Breeds Affected: Kerry Blue Terrier
Samples Accepted: Blood, Buccal Swabs
Disease Information: This bleeding disorder is caused by a mutation in the F11 gene. There may be mild episodes of spontaneous bleeding, or more severe postoperative bleeding, often 12-24 hours after the surgery.
Inheritance Information: Factor XI deficiency is autosomal recessive, meaning that animals with two copies of this allele will be affected. Animals with one copy of the gene will be clinically-normal carriers.
The possible genotypes are:
N/N The dog is normal, and cannot produce Factor XI deficient offspring.
N/fXI The dog is a carrier for Factor XI deficiency, and can pass the allele on to approximately 50% of any offspring. If bred to another N/fXI carrier, approximately 25% of the offspring will be normal, 50% will be carriers, and 25% will be affected.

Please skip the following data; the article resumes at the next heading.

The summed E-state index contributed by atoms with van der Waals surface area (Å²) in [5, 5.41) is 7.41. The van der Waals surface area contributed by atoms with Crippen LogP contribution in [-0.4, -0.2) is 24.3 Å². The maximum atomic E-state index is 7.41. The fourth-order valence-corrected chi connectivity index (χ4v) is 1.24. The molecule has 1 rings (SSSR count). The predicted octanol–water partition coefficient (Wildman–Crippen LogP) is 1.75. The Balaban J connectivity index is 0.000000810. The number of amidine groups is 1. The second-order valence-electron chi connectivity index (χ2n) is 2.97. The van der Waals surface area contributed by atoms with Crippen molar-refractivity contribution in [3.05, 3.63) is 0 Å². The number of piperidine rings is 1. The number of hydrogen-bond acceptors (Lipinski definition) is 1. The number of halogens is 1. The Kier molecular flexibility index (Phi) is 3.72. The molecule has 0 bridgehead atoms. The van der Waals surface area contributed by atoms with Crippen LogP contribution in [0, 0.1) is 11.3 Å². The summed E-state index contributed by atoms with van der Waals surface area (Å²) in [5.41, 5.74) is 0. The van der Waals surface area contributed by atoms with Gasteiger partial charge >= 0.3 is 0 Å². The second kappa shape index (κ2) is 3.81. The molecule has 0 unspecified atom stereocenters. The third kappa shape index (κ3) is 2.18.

fXI/fXI The dog is affected with Factor XI deficiency. If bred to a normal animal, 100% of the offspring will be carriers. If bred to an N/fXI carrier, 50% of the offspring will be carriers and 50% will be affected.
– Carriers may be bred to normal animals (N/fXI x N/N) without any risk of producing affected offspring. The offspring should be tested before breeding to determine if they are carriers or normal.
– Breeding two carriers (N/fXI x N/fXI) is not recommended due to the possibility of 25% of the offspring being affected.
– Affected animals (fXI/fXI) should not be used for breeding.
Test Information: This mutation test identifies a SINE insertion mutation in the F11 gene.
Tcherneva, E., Huff, A. M., Giger, U.: Coagulation factor XI deficiency in Kerry blue terrier dogs is caused by an exonic sine insertion Journal of Veterinary Internal Medicine 20:767, 2006.
Further information is available at the Online Mendelian Inheritance in Animals website.